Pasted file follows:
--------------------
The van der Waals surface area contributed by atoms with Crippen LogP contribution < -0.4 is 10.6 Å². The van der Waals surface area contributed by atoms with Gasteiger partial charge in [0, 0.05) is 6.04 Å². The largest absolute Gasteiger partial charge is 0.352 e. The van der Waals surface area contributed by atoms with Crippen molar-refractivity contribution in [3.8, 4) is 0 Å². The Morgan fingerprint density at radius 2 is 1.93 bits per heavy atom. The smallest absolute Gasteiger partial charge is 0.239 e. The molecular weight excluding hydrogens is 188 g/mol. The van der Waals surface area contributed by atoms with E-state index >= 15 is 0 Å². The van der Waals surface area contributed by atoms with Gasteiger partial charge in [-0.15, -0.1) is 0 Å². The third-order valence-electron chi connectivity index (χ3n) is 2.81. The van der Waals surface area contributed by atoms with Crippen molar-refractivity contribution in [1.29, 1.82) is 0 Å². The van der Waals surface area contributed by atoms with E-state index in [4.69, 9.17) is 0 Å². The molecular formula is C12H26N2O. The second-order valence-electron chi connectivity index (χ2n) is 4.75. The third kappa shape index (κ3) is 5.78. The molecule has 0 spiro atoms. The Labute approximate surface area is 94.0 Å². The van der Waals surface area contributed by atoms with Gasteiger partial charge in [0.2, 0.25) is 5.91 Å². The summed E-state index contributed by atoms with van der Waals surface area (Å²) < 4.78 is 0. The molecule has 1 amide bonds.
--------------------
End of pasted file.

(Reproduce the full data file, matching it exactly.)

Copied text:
The van der Waals surface area contributed by atoms with Crippen LogP contribution < -0.4 is 10.6 Å². The van der Waals surface area contributed by atoms with Gasteiger partial charge in [0, 0.05) is 6.04 Å². The largest absolute Gasteiger partial charge is 0.352 e. The van der Waals surface area contributed by atoms with Crippen molar-refractivity contribution in [3.8, 4) is 0 Å². The Morgan fingerprint density at radius 2 is 1.93 bits per heavy atom. The smallest absolute Gasteiger partial charge is 0.239 e. The molecular weight excluding hydrogens is 188 g/mol. The van der Waals surface area contributed by atoms with E-state index >= 15 is 0 Å². The van der Waals surface area contributed by atoms with Gasteiger partial charge in [-0.15, -0.1) is 0 Å². The third-order valence-electron chi connectivity index (χ3n) is 2.81. The van der Waals surface area contributed by atoms with Crippen molar-refractivity contribution in [1.29, 1.82) is 0 Å². The van der Waals surface area contributed by atoms with E-state index in [4.69, 9.17) is 0 Å². The molecular formula is C12H26N2O. The second-order valence-electron chi connectivity index (χ2n) is 4.75. The third kappa shape index (κ3) is 5.78. The molecule has 0 spiro atoms. The Labute approximate surface area is 94.0 Å². The van der Waals surface area contributed by atoms with Gasteiger partial charge in [0.2, 0.25) is 5.91 Å². The summed E-state index contributed by atoms with van der Waals surface area (Å²) < 4.78 is 0. The molecule has 1 amide bonds.